A behind-the-scenes compromise yesterday unexpectedly resurrected the massive immigration reform bill, and supporters said they will try to rush the measure to passage next week, before the Congress quits for the rest of the year.

Rep. Romano L. Mazzoli (D-Ky.), a chief sponsor of the controversial bill, acknowledged yesterday that the legislation was racing the clock and House uneasiness about voting on it again.

But he said he was optimistic that a House-Senate conference scheduled for 2 p.m. Tuesday would approve the compromise and bring the bill to the Senate and House floors for votes before Congress adjourns, probably next week.

"This is a balanced package, and it deserves to come to the floor," he said. The bill has been considered all but dead for the last week, when the conferees stalled over an antidiscrimination provision in the bill and called off further negotiations.

Congressional Hispanics, who have opposed the measure as too restrictive and likely to produce job discrimination against Hispanics, were taken aback by the unexpected announcement of a compromise, and said they will redouble their efforts to kill the immigration bill.

"Proceeding at the midnight hour . . . will create chaos and a bad bill," said Rep. Bill Richardson (D-N.M.), chairman of the Hispanic caucus.

The measure is designed to stem the flow of illegal immigrants into this country by imposing stiff criminal and civil fines against employers who hire illegal workers. The legislation also would legalize the status of millions of aliens who crossed the border and have lived in the United States illegally since 1981 or earlier.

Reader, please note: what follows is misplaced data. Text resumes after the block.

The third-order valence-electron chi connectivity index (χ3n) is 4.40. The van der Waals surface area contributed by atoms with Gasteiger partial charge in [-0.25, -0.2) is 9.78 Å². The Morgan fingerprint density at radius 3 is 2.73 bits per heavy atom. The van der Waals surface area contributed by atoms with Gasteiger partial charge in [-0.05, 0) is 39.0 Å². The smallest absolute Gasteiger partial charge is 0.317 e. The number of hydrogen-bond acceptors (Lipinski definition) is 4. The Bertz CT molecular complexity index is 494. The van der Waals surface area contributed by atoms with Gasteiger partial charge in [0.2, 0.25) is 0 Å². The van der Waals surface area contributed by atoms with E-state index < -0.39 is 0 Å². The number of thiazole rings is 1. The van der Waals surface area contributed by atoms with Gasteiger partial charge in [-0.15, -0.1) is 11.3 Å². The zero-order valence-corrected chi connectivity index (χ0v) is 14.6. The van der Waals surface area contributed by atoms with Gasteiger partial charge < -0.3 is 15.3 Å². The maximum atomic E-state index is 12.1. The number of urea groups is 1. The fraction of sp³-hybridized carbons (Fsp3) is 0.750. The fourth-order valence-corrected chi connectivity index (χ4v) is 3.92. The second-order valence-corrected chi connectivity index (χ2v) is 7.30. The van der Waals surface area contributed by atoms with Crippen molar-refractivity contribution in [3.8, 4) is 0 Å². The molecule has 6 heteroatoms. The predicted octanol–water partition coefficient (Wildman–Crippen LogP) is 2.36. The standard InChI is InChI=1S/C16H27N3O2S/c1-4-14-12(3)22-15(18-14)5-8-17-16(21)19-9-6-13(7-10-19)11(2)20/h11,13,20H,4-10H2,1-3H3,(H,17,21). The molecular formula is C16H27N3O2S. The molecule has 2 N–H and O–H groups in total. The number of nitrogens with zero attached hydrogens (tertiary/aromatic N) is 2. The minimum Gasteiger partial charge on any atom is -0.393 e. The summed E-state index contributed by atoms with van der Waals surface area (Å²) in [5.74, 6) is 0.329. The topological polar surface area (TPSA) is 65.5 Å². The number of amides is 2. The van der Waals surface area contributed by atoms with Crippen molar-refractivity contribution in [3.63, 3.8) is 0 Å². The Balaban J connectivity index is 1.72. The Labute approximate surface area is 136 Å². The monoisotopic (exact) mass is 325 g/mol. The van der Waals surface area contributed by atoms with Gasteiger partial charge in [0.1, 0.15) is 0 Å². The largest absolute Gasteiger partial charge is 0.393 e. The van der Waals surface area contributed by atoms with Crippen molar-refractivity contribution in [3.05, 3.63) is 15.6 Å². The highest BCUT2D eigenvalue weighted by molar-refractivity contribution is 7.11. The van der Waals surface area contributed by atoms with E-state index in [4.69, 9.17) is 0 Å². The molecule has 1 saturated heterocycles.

The only provision left unresolved by the conference committee when it disbanded was the antidiscrimination language written by Rep. Barney Frank (D-Mass.).

Mazzoli said Sen. Alan K. Simpson (R-Wyo.), the bill's chief Senate sponsor, and Frank reached a compromise yesterday afternoon, just before the Congress recessed for the long Columbus Day weekend.

Frank and Simpson could not be reached for comment yesterday.

The dispute involved Frank's insistence that a legalized alien may sue or seek governmental redress if an employer chooses to hire a U.S. citizen over the alien. Opponents also objected to what they described as a cumbersome and undesirable special office in the Justice Department to investigate and prosecute employers who violate the provision.

Under the compromise worked out yesterday, persons "intending" to be citizens would have the same rights to protection against discrimination as citizens, and the special office in the Justice Department would remain intact.

Rep. Charles E. Schumer (D-N.Y.), who drafted the compromise, said yesterday that "time is running out" but added that the bill could move through Congress and be sent to President Reagan in as little as 24 hours under expedited procedures.

However, for the legislation to survive, it would have to clear a daunting obstacle course of at least one vote in the Senate, where conservatives have threatened to filibuster the bill, approval by the House Rules Committee, and possibly two votes on the House floor, where the bill was approved last spring by only a five-vote margin after heavy lobbying against it by organized labor, some business groups and Hispanics.

If it survived that process, the measure would go to Reagan.

Simpson said last week that Reagan indicated he would approve the legislation if it included a ceiling on costs.

Mazzoli said that as part of the compromise worked out yesterday the conferees would write into the statute that only $1 billion a year could be spent during the next four years to reimburse states and localities for the cost of the legalization program.